Why stimulate today's consumer for a special time period, some government funded bubble?

Values need to come down in order to establish some equilibrium with historic patterns.

"Here’s the scary thing, at least for homeowners: if this view is correct, house prices may still be overvalued by something like 30 percent. That’s roughly the gap between average household income growth and inflation over the last generation."

Why stimulate? Lets hold the banks accountable for write downs and short sales, and the consumers responsible for foreclosures, and get it done through natural supply and demand.

The basics apply. Most of the rest is funny money.

By 2023 or so, we'll find some counterbalance, so short term stimulus in the midst of a torrential deflationary upheaval is just bad policy.
0 votes Thank Flag Link Thu Sep 9, 2010
The first time homebuyer credit was there for some time and then extended again, those that jumped for it, got it...those that waited, lost out, their decision to wait. The first time homebuyer credit from what I understand is available for active Veterans for VA loans until April 2011. Agents throw that out to there and have them call a Direct endorsement VA lender like I am.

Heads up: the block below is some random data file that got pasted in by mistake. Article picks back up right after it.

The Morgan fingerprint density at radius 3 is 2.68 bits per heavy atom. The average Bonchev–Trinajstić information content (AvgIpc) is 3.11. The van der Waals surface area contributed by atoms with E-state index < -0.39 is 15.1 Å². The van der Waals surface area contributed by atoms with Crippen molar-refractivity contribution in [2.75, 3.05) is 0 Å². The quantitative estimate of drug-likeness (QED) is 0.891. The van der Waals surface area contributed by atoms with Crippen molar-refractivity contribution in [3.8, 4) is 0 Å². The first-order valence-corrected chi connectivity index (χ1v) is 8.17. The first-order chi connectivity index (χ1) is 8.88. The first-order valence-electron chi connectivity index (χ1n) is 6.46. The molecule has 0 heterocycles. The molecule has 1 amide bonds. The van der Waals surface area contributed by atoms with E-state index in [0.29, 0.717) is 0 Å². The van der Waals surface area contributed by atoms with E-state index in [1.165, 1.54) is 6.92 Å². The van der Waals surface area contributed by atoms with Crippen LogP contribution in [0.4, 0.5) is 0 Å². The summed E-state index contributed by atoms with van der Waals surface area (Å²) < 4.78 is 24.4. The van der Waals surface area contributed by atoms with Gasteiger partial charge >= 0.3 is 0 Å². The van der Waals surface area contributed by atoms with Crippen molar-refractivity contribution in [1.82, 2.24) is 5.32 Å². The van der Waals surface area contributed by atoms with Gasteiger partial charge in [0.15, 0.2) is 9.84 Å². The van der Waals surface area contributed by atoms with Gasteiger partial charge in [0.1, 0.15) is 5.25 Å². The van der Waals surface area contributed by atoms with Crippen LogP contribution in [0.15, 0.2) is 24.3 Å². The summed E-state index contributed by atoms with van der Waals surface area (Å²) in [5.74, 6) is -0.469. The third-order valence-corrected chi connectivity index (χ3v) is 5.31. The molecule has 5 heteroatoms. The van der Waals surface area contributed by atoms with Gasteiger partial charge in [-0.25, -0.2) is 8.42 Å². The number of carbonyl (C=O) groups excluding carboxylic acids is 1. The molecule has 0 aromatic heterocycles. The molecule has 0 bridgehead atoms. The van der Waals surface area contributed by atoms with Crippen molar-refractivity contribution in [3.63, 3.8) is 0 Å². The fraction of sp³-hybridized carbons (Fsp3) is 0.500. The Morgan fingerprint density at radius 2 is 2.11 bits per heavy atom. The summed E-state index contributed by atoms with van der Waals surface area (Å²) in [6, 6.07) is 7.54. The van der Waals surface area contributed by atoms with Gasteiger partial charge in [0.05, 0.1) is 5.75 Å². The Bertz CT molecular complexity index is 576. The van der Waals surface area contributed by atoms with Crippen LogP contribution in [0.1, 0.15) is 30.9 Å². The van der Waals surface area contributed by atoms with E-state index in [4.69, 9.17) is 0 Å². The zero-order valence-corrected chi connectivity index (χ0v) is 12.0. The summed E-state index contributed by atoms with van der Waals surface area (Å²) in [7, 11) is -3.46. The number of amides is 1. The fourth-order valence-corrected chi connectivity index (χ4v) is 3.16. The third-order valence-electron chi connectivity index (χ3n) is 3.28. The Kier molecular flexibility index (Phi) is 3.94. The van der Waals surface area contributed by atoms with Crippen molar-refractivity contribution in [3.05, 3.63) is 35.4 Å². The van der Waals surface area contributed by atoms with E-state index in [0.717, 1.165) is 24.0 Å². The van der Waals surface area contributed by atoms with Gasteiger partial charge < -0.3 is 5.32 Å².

Lynel Adams
Sr Mortgage Consultant
0 votes Thank Flag Link Thu Sep 9, 2010
Kirbi,

If the real estate market needs a "boost" it probably would be best for it to take on a completely different look than the former tax credit program.

IMO, at this time the current low interest rates should be emphasized to buyers as opportunities to save....in most cases, this saving will be far greater that the tax incentive program. Thus, those that missed the boat....may just be able to reap the benefits.

Respectfully,

Bill
0 votes Thank Flag Link Thu Sep 9, 2010